Buffalo Shooter Pleads Guilty To Domestic Terrorism And Hate Crime Charges | Eastern North Carolina Now

    Publisher's Note: This post appears here courtesy of the The Daily Wire. The author of this post is Ben Zeisloft.

    The shooter who allegedly murdered 10 people in May at a supermarket in Buffalo, New York, pleaded guilty on Monday morning.

    The 19-year-old man, whom The Daily Wire will not name in accordance with a policy of depriving mass shooters of undeserved notoriety, pleaded guilty to all charges in the grand jury indictment, including murder, murder as a hate crime, and hate-motivated domestic terrorism, according to a report from the Associated Press.

    Law enforcement officials said the suspect, who allegedly drove three-and-a-half hours from Broome County, New York, to the Tops Friendly Market because it is frequented by African-Americans, was on authorities' radar after allegedly threatening fellow high school students last year. "A school official reported that this very troubled young man had made statements indicating that he wanted to do a shooting, either at a graduation ceremony, or sometime after," a government official familiar with the case told The Buffalo News.

    The shooter allegedly arrived at the grocery store on May 14 wearing tactical gear and carrying a rifle, shooting four people outside before entering the building. He allegedly shot eight more people while inside and killed security guard and former Buffalo police officer Aaron Salter, who attempted to stop him. The gunman allegedly live-streamed the murder spree on Twitch using a camera strapped to his helmet.

    The charge of hate-motivated domestic terrorism requires an automatic sentence of life without parole. The shooter reportedly painted a number of racist symbols and phrases onto the weapons he carried during the attack, including the phrase "White Lives Matter," the Celtic Cross symbol used by neo-Nazis, and references to "black-on-white" crimes.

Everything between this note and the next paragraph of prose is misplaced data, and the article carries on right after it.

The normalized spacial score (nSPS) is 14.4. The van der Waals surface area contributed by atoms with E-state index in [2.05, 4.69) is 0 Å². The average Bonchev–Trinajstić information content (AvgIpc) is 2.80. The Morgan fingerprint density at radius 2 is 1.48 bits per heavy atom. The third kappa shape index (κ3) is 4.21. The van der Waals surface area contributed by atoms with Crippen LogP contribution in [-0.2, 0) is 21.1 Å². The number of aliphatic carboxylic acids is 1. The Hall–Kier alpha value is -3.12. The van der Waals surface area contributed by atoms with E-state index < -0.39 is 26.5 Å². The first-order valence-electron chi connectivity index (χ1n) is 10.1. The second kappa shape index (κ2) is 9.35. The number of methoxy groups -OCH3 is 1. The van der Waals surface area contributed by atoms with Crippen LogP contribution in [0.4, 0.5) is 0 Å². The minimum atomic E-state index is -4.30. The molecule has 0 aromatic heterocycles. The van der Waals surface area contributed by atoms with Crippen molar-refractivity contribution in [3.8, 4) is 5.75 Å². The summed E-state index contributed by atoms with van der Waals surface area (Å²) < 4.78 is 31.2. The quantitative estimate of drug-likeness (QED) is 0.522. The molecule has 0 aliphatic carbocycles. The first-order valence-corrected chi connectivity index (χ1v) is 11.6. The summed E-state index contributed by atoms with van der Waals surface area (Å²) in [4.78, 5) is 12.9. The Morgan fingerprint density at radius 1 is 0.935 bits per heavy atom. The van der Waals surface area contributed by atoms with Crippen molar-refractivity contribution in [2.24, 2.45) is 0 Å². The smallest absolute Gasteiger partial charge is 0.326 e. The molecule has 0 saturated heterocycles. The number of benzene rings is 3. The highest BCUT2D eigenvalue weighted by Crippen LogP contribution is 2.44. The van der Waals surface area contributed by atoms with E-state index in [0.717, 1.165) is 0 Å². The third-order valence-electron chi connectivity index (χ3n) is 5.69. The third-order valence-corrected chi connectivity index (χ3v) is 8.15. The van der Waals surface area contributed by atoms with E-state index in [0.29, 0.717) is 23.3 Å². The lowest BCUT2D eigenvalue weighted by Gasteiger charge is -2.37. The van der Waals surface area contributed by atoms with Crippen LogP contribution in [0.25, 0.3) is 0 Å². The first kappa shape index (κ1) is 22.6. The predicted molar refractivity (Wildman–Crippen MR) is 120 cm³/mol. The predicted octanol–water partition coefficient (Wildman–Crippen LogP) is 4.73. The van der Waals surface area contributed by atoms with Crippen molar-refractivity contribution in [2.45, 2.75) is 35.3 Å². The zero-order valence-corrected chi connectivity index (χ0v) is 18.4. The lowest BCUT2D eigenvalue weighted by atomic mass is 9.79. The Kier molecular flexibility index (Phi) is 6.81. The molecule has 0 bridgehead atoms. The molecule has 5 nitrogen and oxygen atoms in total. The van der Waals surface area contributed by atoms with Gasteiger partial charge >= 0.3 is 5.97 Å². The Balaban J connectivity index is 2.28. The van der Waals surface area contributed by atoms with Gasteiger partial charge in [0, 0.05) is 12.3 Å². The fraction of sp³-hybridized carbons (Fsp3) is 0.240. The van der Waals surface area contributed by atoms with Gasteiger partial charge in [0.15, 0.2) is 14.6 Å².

"The past 24 hours have been traumatizing for New Yorkers, and my administration will spare no effort to ensure the victims of this act of terrorism by a white supremacist are receiving all the resources and support they need," Governor Kathy Hochul (D-NY) said in a statement after the shooting. "The entire world is watching how we will come together as New Yorkers to overcome this unthinkable tragedy."

    Hochul has since announced a number of measures "taking bold action to reclaim our city and state from the haters, bigots and white supremacists," including the promotion of $50 million in grants for projects to combat hate crimes.

    The shooter posted a manifesto online detailing his intentions to livestream an attack against African-Americans, according to an earlier report from the Associated Press. He had allegedly scouted the store two months before the attack, practiced shooting from his car, posted hand-drawn maps of the grocery store, and counted the number of African-Americans present at certain locations in the building.

    Ahead of the attack, the shooter allegedly communicated with at least six individuals in a chatroom. One report from The Buffalo Times indicated that a retired federal agent was present in the chatroom and may have known about the shooting half an hour in advance. The outlet was unable to determine if the retired agent accepted the invitation to the chat in which the shooter wrote about his plan, but federal law enforcement verified that no one who regularly visited the chatroom called emergency services to warn of the pending massacre.
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